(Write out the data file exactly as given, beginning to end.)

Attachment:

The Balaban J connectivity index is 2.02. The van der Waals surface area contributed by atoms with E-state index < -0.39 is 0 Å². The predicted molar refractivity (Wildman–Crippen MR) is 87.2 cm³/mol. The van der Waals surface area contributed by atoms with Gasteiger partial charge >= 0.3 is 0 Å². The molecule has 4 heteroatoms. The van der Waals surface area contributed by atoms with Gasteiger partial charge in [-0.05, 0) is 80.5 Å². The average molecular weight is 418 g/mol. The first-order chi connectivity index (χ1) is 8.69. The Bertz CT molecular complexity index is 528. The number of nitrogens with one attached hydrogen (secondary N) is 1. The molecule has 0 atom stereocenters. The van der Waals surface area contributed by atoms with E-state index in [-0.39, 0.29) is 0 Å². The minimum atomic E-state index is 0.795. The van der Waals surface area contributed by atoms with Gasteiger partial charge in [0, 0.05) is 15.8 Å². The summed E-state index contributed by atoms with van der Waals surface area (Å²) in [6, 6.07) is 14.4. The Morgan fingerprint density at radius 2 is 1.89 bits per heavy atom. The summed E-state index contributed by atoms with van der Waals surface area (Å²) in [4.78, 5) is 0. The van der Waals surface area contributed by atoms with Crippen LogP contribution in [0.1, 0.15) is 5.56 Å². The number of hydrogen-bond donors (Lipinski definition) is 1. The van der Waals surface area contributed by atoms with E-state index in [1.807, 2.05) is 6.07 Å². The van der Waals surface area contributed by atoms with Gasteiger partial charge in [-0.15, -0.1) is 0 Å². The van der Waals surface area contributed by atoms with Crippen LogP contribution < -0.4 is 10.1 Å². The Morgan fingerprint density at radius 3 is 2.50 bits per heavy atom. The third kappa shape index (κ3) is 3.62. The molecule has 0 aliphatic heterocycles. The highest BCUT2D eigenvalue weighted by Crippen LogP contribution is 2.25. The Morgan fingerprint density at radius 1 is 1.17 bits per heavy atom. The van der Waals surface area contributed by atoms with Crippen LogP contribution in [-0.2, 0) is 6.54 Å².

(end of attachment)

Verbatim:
The Balaban J connectivity index is 2.02. The van der Waals surface area contributed by atoms with E-state index < -0.39 is 0 Å². The predicted molar refractivity (Wildman–Crippen MR) is 87.2 cm³/mol. The van der Waals surface area contributed by atoms with Gasteiger partial charge >= 0.3 is 0 Å². The molecule has 4 heteroatoms. The van der Waals surface area contributed by atoms with Gasteiger partial charge in [-0.05, 0) is 80.5 Å². The average molecular weight is 418 g/mol. The first-order chi connectivity index (χ1) is 8.69. The Bertz CT molecular complexity index is 528. The number of nitrogens with one attached hydrogen (secondary N) is 1. The molecule has 0 atom stereocenters. The van der Waals surface area contributed by atoms with E-state index in [-0.39, 0.29) is 0 Å². The minimum atomic E-state index is 0.795. The van der Waals surface area contributed by atoms with Gasteiger partial charge in [0, 0.05) is 15.8 Å². The summed E-state index contributed by atoms with van der Waals surface area (Å²) in [6, 6.07) is 14.4. The Morgan fingerprint density at radius 2 is 1.89 bits per heavy atom. The summed E-state index contributed by atoms with van der Waals surface area (Å²) in [4.78, 5) is 0. The van der Waals surface area contributed by atoms with Crippen LogP contribution in [0.1, 0.15) is 5.56 Å². The number of hydrogen-bond donors (Lipinski definition) is 1. The van der Waals surface area contributed by atoms with E-state index in [1.807, 2.05) is 6.07 Å². The van der Waals surface area contributed by atoms with Gasteiger partial charge in [-0.15, -0.1) is 0 Å². The van der Waals surface area contributed by atoms with Crippen LogP contribution < -0.4 is 10.1 Å². The Morgan fingerprint density at radius 3 is 2.50 bits per heavy atom. The third kappa shape index (κ3) is 3.62. The molecule has 0 aliphatic heterocycles. The highest BCUT2D eigenvalue weighted by Crippen LogP contribution is 2.25. The Morgan fingerprint density at radius 1 is 1.17 bits per heavy atom. The van der Waals surface area contributed by atoms with Crippen LogP contribution in [-0.2, 0) is 6.54 Å².